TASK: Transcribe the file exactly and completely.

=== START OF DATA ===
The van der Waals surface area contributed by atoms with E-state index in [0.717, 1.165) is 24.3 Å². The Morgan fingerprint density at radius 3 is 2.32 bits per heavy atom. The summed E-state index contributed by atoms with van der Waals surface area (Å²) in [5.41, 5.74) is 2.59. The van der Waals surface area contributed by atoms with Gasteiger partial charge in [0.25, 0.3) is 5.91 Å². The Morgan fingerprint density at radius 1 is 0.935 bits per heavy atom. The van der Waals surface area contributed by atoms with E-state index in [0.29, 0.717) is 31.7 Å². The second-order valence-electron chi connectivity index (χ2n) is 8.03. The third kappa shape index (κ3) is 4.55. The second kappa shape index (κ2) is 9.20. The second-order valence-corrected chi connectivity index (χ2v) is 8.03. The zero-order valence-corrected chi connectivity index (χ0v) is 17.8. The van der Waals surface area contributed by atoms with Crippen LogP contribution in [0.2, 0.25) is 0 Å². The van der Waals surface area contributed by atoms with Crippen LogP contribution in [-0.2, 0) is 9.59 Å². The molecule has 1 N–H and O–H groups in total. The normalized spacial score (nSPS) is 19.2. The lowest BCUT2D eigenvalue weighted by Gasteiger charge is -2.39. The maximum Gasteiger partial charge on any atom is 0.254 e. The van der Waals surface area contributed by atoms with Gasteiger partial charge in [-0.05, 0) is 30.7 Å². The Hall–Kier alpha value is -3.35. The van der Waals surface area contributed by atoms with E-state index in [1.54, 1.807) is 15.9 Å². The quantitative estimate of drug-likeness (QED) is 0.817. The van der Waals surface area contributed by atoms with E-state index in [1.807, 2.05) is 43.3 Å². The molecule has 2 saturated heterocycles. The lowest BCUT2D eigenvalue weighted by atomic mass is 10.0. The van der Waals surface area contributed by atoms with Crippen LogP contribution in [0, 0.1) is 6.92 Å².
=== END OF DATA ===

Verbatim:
The van der Waals surface area contributed by atoms with E-state index in [0.717, 1.165) is 24.3 Å². The Morgan fingerprint density at radius 3 is 2.32 bits per heavy atom. The summed E-state index contributed by atoms with van der Waals surface area (Å²) in [5.41, 5.74) is 2.59. The van der Waals surface area contributed by atoms with Gasteiger partial charge in [0.25, 0.3) is 5.91 Å². The Morgan fingerprint density at radius 1 is 0.935 bits per heavy atom. The van der Waals surface area contributed by atoms with E-state index in [0.29, 0.717) is 31.7 Å². The second-order valence-electron chi connectivity index (χ2n) is 8.03. The third kappa shape index (κ3) is 4.55. The second kappa shape index (κ2) is 9.20. The second-order valence-corrected chi connectivity index (χ2v) is 8.03. The zero-order valence-corrected chi connectivity index (χ0v) is 17.8. The van der Waals surface area contributed by atoms with Crippen LogP contribution in [0.2, 0.25) is 0 Å². The van der Waals surface area contributed by atoms with Crippen LogP contribution in [-0.2, 0) is 9.59 Å². The molecule has 1 N–H and O–H groups in total. The normalized spacial score (nSPS) is 19.2. The lowest BCUT2D eigenvalue weighted by Gasteiger charge is -2.39. The maximum Gasteiger partial charge on any atom is 0.254 e. The van der Waals surface area contributed by atoms with Gasteiger partial charge in [-0.05, 0) is 30.7 Å². The Hall–Kier alpha value is -3.35. The van der Waals surface area contributed by atoms with E-state index in [1.54, 1.807) is 15.9 Å². The quantitative estimate of drug-likeness (QED) is 0.817. The van der Waals surface area contributed by atoms with E-state index in [1.807, 2.05) is 43.3 Å². The molecule has 2 saturated heterocycles. The lowest BCUT2D eigenvalue weighted by atomic mass is 10.0. The van der Waals surface area contributed by atoms with Crippen LogP contribution in [0, 0.1) is 6.92 Å².